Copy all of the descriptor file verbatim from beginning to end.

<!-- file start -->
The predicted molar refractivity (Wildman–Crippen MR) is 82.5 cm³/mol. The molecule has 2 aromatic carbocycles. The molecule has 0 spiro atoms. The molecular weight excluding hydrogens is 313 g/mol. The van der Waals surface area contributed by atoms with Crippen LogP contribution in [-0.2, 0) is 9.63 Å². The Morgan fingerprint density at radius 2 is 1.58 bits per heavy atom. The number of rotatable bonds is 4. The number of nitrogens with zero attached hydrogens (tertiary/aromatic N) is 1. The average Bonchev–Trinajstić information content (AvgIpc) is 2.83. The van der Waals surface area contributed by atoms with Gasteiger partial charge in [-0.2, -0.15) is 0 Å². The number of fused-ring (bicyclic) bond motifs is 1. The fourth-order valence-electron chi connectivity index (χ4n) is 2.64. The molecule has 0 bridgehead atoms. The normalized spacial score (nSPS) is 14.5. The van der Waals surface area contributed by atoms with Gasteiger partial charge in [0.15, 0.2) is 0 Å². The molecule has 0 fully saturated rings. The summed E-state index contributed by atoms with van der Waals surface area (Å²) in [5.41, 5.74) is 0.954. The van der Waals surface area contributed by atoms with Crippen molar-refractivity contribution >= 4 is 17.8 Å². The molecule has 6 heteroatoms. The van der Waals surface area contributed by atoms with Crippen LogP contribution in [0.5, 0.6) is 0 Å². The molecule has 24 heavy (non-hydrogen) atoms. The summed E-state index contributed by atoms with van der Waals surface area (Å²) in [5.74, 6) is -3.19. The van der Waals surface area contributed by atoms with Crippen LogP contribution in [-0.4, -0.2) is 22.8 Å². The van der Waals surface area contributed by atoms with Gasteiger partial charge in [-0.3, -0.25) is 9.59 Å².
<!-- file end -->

The predicted molar refractivity (Wildman–Crippen MR) is 82.5 cm³/mol. The molecule has 2 aromatic carbocycles. The molecule has 0 spiro atoms. The molecular weight excluding hydrogens is 313 g/mol. The van der Waals surface area contributed by atoms with Crippen LogP contribution in [-0.2, 0) is 9.63 Å². The Morgan fingerprint density at radius 2 is 1.58 bits per heavy atom. The number of rotatable bonds is 4. The number of nitrogens with zero attached hydrogens (tertiary/aromatic N) is 1. The average Bonchev–Trinajstić information content (AvgIpc) is 2.83. The van der Waals surface area contributed by atoms with Gasteiger partial charge in [-0.2, -0.15) is 0 Å². The number of fused-ring (bicyclic) bond motifs is 1. The fourth-order valence-electron chi connectivity index (χ4n) is 2.64. The molecule has 0 bridgehead atoms. The normalized spacial score (nSPS) is 14.5. The van der Waals surface area contributed by atoms with Gasteiger partial charge in [0.15, 0.2) is 0 Å². The molecule has 0 fully saturated rings. The summed E-state index contributed by atoms with van der Waals surface area (Å²) in [5.41, 5.74) is 0.954. The van der Waals surface area contributed by atoms with Crippen molar-refractivity contribution >= 4 is 17.8 Å². The molecule has 6 heteroatoms. The van der Waals surface area contributed by atoms with Crippen LogP contribution in [0.5, 0.6) is 0 Å². The molecule has 24 heavy (non-hydrogen) atoms. The summed E-state index contributed by atoms with van der Waals surface area (Å²) in [5.74, 6) is -3.19. The van der Waals surface area contributed by atoms with Crippen LogP contribution in [-0.4, -0.2) is 22.8 Å². The van der Waals surface area contributed by atoms with Gasteiger partial charge in [-0.3, -0.25) is 9.59 Å².